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After Wats: Perspectives on Turkish-Armenian Scholarship Featured

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avim.org.tr
The last installment of the Workshop on Turkish-Armenian Scholarship (WATS) was held scheduled to have been held between 14-17 September at Lepsiushaus, Potsdam. This workshop, which the organizers claim aims to bring Turkish and Armenian scholars together was mired by controversy given the exclusionary policy pursued by the organizing committee.

The Center for Eurasian Studies (AVİM) has followed developments closely, publishing four commentaries related to the workshop.[1]

Since the first conference organized by those supporting the “genocide” narrative held at Istanbul Bilgi University in 2005, the activities in support of this particular narrative flourished both within Turkey and abroad. This process was hastened by the reforms undertaken as part of Turkey’s European Union accession process that encouraged the growth of a flourishing civil society. Many of the civil society organizations that facilitated projects in relation to the events of 1915 have received copious amounts of funding from European and domestic institutions in addition to financial support from the Armenian diaspora. Since the murder of Turkish-Armenian journalist Hrant Dink in 2007 and the subsequent public outrage displayed in protest of his murder, this process has further intensified. Organizations such as the Hrant Dink Foundation, which has also received funding from the aforementioned bodies, have organized conferences in cooperation with major Turkish and foreign universities that have facilitated a one-sided interpretation of the events of 1915.

Those supporting the “genocide” narrative in this debate have incessently argued that academics who reject the genocide thesis are “official Turkish historians” if Turkish, and “Turkophiles” if foreign. These claims gained further ground as the doyens of the Turkish side passed away such as Stanford J. Shaw or retired as in the case of Türkkaya Ataöv. More recently, scholars considered to be close to the position which does not analyze events within the framework of “genocide” and who do not work on the events of 1915 proper but instead focus on the phenomena of Armenian terrorist organizations such as Christopher Gunn have also been castigated as “genocide deniers.” This is also corroborated by the experiences of other scholars who have been placed under intense pressure as a result of their academic research. Additionally, the decision of the European Court of Human Rights in the Perinçek – Switzerland case notes that while there is a body of scholarship arguing the case for genocide, there is also a body of scholarship which does not affirm this thesis. In essence, the ECHR recognized that this is a contested issue.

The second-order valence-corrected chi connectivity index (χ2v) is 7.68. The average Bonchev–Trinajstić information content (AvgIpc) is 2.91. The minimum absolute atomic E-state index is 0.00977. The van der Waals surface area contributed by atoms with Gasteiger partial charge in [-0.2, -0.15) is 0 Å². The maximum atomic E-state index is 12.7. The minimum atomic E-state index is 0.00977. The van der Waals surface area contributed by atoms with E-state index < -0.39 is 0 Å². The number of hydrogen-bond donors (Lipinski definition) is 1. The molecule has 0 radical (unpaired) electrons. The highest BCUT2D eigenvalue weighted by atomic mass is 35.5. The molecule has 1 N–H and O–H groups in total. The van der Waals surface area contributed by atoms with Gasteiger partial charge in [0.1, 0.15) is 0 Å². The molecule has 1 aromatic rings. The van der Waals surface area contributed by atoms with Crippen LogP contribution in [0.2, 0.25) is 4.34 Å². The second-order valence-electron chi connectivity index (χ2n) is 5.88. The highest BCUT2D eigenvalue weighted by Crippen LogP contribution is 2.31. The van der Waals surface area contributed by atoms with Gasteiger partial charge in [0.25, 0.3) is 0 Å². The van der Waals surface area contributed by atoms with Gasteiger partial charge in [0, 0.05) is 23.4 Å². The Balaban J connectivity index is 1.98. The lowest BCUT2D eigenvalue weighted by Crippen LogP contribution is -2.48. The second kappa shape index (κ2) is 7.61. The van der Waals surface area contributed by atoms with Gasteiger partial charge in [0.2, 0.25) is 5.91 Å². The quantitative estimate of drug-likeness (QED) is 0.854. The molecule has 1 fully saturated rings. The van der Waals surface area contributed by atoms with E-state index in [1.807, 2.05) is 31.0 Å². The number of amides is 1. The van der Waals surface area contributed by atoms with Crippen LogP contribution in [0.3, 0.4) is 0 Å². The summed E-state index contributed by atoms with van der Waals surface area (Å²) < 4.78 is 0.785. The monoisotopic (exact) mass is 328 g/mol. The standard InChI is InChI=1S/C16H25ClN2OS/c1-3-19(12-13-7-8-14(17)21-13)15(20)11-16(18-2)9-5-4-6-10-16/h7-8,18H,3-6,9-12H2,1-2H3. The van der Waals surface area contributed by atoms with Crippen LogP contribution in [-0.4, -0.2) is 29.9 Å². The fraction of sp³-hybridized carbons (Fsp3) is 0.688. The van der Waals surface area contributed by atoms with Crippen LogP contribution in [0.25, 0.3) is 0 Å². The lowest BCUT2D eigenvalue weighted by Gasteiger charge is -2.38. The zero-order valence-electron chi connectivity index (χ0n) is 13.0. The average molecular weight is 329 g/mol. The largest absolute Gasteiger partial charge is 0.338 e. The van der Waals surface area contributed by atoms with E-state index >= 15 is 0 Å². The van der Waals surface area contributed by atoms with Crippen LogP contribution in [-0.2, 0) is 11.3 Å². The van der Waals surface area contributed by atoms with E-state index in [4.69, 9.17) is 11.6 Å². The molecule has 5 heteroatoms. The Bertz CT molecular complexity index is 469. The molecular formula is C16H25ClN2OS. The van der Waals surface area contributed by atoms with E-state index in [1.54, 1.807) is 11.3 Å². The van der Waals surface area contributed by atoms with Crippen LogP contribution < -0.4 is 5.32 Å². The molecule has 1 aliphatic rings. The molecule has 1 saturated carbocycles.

As such, it must be placed on record that the efforts to silence alternative voices have proven fruitless. There is an emerging body of scholarship produced by young scholars that can no longer be castigated as representing an “official Turkish position” that has been published in respected international academic journals.

It is the view of AVİM that efforts must be made to deemphasize the role of ideology and activism and instead focus on scholarly endeavors for the sake of scholarship alone. The role of ideology in this debate is most obvious in the statement of the Middle East Studies Association of North America (MESA) which contained numerous inaccuracies. MESA has adopted a highly political approach bordering on activism when it comes to matters of Turkish domestic politics. In addition to this, the activism pursued by various academics and all efforts to silence those with alternative views must be removed from the equation if constructive and fruitful discussions are to be held.

Hitherto, efforts to bring Turkish and Armenian scholars together have failed due to those defending the claims of “genocide” refusing to engage with alternative views. However, there have been some notable exceptions. For example Dr. Garabet Moumdjian, despite his critical approach, has attended conferences organized by the Turkish Historical Society and has also participated in events to bring Turkish and Armenian scholars together. AVİM has also worked to invite Armenian policy analysts and scholars with alternative views to conferences in Ankara. These efforts have proven futile due to the fact that a large percentage of those defending the claims of “genocide” refuse to engage with those who may have alternative views.

All concerned parties in this debate must come together in a spirit of dialogue. The lack of interaction between scholars, including the lack of critical engagement with each other’s work, has severely retarded the development of the field and turned the debate into an exercise of political power and activism as was demonstrated by the recent WATS conference which was billed as taking place under the auspices of a German minister. AVİM renews its call for dialogue between all concerned parties as the only path that can guarantee fruitful progress for all sides.


[1] For an overview of AVİM’s commentaries and the statements issued by Workshop on Armenian-Turkish Scholarship and the Middle East Studies Association of North America, see "Two Statements Regarding 10th WATS Meeting," Center for Eurasian Studies (AVİM), September 20, 2017, http://avim.org.tr/en/Yorum/TWO-STATEMENTS-REGARDING-10TH-WATS-MEETING.

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